We are probably still years away from Wall Street being overrun by actual robots. Nonetheless, artificial intelligence (AI) tools are divisively integrating into all aspects of society—from the classroom to the courtroom. Many broker-dealers have also implemented AI-assisted analytics and technology. Indeed, over the last several years, many firms have made investing more easily accessible and user-friendly through “robo-advisors.” No one is questioning the “pros” of AI. But many are still concerned about the risks. The SEC is no different, nor are they any less divided. Here, the SEC has honed in on conflicts of interest that may arise through the use of AI.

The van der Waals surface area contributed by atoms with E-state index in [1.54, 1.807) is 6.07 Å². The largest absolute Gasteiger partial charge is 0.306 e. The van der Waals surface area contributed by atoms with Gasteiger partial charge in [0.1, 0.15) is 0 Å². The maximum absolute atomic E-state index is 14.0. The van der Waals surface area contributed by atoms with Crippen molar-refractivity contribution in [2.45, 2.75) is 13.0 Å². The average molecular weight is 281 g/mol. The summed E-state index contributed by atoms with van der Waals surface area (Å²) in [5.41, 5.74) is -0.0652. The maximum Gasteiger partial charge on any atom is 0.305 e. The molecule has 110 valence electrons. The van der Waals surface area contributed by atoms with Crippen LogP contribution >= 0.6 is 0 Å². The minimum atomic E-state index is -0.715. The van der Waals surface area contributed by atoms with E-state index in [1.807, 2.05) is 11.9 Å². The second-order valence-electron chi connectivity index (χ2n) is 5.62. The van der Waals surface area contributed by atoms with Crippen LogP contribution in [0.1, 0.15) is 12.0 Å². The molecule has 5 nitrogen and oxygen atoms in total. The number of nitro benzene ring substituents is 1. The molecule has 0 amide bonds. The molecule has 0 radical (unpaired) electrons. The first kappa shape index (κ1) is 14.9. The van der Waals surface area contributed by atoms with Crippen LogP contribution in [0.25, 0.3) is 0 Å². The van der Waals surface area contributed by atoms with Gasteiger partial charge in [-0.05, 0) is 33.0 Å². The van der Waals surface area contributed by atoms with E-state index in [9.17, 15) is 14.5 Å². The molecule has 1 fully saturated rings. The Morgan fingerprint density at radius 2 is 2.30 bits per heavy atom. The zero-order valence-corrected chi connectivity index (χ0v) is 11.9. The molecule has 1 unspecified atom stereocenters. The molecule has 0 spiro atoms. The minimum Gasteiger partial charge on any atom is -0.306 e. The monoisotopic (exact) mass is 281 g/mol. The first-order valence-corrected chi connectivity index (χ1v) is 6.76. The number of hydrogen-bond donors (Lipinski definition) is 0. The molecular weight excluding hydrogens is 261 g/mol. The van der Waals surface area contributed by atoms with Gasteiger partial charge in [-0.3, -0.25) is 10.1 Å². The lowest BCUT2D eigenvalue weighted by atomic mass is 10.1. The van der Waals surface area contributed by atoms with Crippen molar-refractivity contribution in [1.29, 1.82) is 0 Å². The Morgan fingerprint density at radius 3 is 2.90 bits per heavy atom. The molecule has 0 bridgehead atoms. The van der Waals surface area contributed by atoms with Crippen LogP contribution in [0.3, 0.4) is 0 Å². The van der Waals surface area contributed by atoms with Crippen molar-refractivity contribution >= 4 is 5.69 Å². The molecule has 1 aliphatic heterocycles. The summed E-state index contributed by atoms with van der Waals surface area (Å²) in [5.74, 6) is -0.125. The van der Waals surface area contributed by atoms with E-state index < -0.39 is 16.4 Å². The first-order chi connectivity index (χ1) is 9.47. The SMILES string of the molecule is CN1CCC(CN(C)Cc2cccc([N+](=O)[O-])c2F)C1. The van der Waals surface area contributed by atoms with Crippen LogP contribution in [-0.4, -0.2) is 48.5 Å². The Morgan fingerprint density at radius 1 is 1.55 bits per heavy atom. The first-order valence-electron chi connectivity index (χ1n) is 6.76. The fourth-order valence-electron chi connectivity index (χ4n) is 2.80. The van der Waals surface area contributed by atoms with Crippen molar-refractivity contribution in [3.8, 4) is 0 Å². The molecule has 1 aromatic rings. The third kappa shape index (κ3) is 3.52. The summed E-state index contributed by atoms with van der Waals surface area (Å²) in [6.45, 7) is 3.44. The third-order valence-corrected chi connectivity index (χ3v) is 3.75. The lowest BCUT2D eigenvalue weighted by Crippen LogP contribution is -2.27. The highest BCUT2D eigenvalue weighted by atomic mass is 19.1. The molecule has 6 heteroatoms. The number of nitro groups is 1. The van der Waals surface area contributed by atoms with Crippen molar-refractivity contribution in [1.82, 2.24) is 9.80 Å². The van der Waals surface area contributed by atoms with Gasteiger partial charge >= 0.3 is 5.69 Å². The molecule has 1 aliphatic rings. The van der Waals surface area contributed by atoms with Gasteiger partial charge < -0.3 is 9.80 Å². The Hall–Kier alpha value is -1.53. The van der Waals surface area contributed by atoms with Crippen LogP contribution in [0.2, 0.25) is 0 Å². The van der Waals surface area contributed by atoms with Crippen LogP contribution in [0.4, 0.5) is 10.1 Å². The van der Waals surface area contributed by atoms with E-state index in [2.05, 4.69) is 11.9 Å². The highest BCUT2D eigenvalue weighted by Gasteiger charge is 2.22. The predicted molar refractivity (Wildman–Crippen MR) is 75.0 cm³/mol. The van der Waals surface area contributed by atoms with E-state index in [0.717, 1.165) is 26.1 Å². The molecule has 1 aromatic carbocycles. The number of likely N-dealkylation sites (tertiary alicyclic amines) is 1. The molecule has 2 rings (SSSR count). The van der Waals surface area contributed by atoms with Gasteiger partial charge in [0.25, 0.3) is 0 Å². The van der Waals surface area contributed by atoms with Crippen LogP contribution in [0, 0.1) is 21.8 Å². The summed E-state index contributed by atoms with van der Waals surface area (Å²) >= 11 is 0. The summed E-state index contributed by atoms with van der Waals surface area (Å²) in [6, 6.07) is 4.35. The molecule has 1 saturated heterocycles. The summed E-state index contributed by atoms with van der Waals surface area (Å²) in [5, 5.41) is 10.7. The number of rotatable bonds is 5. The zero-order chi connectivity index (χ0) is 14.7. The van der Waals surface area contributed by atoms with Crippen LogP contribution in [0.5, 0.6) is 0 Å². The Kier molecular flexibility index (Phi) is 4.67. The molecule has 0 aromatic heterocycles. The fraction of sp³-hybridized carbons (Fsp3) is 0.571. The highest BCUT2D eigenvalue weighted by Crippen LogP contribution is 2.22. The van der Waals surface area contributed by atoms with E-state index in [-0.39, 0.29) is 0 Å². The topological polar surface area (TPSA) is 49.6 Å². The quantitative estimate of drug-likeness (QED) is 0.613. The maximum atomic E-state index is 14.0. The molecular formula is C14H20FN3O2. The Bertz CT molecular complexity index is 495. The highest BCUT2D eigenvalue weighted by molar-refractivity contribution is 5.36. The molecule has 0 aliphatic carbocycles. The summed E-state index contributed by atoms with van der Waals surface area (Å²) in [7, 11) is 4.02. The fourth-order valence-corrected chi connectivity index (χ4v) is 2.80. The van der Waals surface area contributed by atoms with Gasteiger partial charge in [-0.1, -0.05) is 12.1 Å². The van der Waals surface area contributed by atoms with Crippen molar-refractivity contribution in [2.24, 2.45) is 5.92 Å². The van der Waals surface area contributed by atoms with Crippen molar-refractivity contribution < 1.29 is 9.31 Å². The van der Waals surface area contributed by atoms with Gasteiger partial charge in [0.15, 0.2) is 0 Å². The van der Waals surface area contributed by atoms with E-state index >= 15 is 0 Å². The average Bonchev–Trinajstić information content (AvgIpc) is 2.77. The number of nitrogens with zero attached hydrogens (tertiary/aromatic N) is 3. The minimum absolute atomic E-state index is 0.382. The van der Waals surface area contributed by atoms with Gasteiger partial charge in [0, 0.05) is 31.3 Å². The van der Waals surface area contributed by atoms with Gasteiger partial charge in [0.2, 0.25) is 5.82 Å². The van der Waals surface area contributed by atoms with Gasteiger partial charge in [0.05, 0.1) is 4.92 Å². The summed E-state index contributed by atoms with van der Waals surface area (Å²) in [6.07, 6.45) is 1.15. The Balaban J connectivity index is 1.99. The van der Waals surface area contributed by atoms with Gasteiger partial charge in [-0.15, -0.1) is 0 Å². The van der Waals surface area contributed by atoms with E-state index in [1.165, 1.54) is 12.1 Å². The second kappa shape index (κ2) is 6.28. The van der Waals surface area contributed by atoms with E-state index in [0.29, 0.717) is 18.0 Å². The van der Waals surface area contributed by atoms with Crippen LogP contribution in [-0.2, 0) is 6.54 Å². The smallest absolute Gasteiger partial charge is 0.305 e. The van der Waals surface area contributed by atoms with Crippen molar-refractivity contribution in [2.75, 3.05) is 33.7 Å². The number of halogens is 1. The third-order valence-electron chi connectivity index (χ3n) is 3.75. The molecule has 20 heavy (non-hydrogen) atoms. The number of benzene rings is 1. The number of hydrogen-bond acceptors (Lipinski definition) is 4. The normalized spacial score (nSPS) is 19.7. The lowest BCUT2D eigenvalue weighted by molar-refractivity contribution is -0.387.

On July 26, the Securities and Exchange Commission (SEC) proposed a regulation under the Securities Exchange Act of 1934 and Investment Advisors Act of 1940 to combat what it sees as conflicts of interest arising from using predictive data analytics by broker-dealers and investment advisors. In strong language, the proposed rule seeks to “to eliminate, or neutralize the effect of, certain conflicts of interest associated with broker-dealers’ or investment advisers’ interactions with investors through these firms’ use of technologies that optimize for, predict, guide, forecast, or direct investment-related behaviors or outcomes.” The proposed regulation would require broker-dealers and investment advisors to take steps to address potential conflicts of interest from predictive analysis and similar technologies that interact with investors to prevent firms from placing their own interests ahead of the investors’ interests.